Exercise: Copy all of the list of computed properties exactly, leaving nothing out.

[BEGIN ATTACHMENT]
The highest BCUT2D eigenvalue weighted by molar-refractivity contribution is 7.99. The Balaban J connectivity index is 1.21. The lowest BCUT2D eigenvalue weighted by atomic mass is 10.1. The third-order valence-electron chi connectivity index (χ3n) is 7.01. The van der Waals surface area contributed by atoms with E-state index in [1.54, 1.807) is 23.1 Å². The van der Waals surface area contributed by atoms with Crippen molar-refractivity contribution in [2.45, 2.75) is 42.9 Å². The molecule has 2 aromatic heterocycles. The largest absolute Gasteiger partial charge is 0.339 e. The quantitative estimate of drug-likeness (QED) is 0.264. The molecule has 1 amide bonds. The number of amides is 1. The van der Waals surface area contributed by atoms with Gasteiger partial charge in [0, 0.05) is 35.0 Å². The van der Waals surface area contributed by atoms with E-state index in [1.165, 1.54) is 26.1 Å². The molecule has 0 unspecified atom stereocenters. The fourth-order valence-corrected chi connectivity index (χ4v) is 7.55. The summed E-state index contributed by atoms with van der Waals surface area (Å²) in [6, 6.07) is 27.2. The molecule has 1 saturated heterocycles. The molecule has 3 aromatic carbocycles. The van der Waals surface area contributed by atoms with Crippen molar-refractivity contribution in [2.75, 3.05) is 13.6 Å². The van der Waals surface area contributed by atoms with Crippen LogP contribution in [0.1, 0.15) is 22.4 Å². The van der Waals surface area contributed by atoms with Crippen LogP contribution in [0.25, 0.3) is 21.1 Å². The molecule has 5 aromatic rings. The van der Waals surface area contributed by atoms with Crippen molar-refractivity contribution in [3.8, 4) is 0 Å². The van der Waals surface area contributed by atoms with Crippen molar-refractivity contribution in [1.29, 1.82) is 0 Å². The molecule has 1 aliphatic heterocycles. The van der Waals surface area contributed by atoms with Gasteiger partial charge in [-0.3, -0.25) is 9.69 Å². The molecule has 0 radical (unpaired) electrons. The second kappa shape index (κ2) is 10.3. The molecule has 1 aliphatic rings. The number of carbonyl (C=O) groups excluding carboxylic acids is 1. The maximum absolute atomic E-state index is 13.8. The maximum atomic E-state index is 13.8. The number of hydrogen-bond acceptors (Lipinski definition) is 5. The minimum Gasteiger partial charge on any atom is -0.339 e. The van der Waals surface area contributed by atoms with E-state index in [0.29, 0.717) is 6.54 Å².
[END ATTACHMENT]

The highest BCUT2D eigenvalue weighted by molar-refractivity contribution is 7.99. The Balaban J connectivity index is 1.21. The lowest BCUT2D eigenvalue weighted by atomic mass is 10.1. The third-order valence-electron chi connectivity index (χ3n) is 7.01. The van der Waals surface area contributed by atoms with E-state index in [1.54, 1.807) is 23.1 Å². The van der Waals surface area contributed by atoms with Crippen molar-refractivity contribution in [2.45, 2.75) is 42.9 Å². The molecule has 2 aromatic heterocycles. The largest absolute Gasteiger partial charge is 0.339 e. The quantitative estimate of drug-likeness (QED) is 0.264. The molecule has 1 amide bonds. The number of amides is 1. The van der Waals surface area contributed by atoms with Gasteiger partial charge in [0, 0.05) is 35.0 Å². The van der Waals surface area contributed by atoms with E-state index in [1.165, 1.54) is 26.1 Å². The molecule has 0 unspecified atom stereocenters. The fourth-order valence-corrected chi connectivity index (χ4v) is 7.55. The summed E-state index contributed by atoms with van der Waals surface area (Å²) in [6, 6.07) is 27.2. The molecule has 1 saturated heterocycles. The molecule has 3 aromatic carbocycles. The van der Waals surface area contributed by atoms with Crippen molar-refractivity contribution in [2.75, 3.05) is 13.6 Å². The van der Waals surface area contributed by atoms with Crippen LogP contribution in [0.1, 0.15) is 22.4 Å². The van der Waals surface area contributed by atoms with Crippen LogP contribution in [0.25, 0.3) is 21.1 Å². The molecule has 5 aromatic rings. The van der Waals surface area contributed by atoms with Crippen molar-refractivity contribution in [3.8, 4) is 0 Å². The van der Waals surface area contributed by atoms with Crippen molar-refractivity contribution in [1.29, 1.82) is 0 Å². The molecule has 1 aliphatic heterocycles. The van der Waals surface area contributed by atoms with Gasteiger partial charge in [-0.3, -0.25) is 9.69 Å². The molecule has 0 radical (unpaired) electrons. The second kappa shape index (κ2) is 10.3. The molecule has 1 aliphatic rings. The number of carbonyl (C=O) groups excluding carboxylic acids is 1. The maximum absolute atomic E-state index is 13.8. The maximum atomic E-state index is 13.8. The number of hydrogen-bond acceptors (Lipinski definition) is 5. The minimum Gasteiger partial charge on any atom is -0.339 e. The van der Waals surface area contributed by atoms with E-state index in [0.29, 0.717) is 6.54 Å².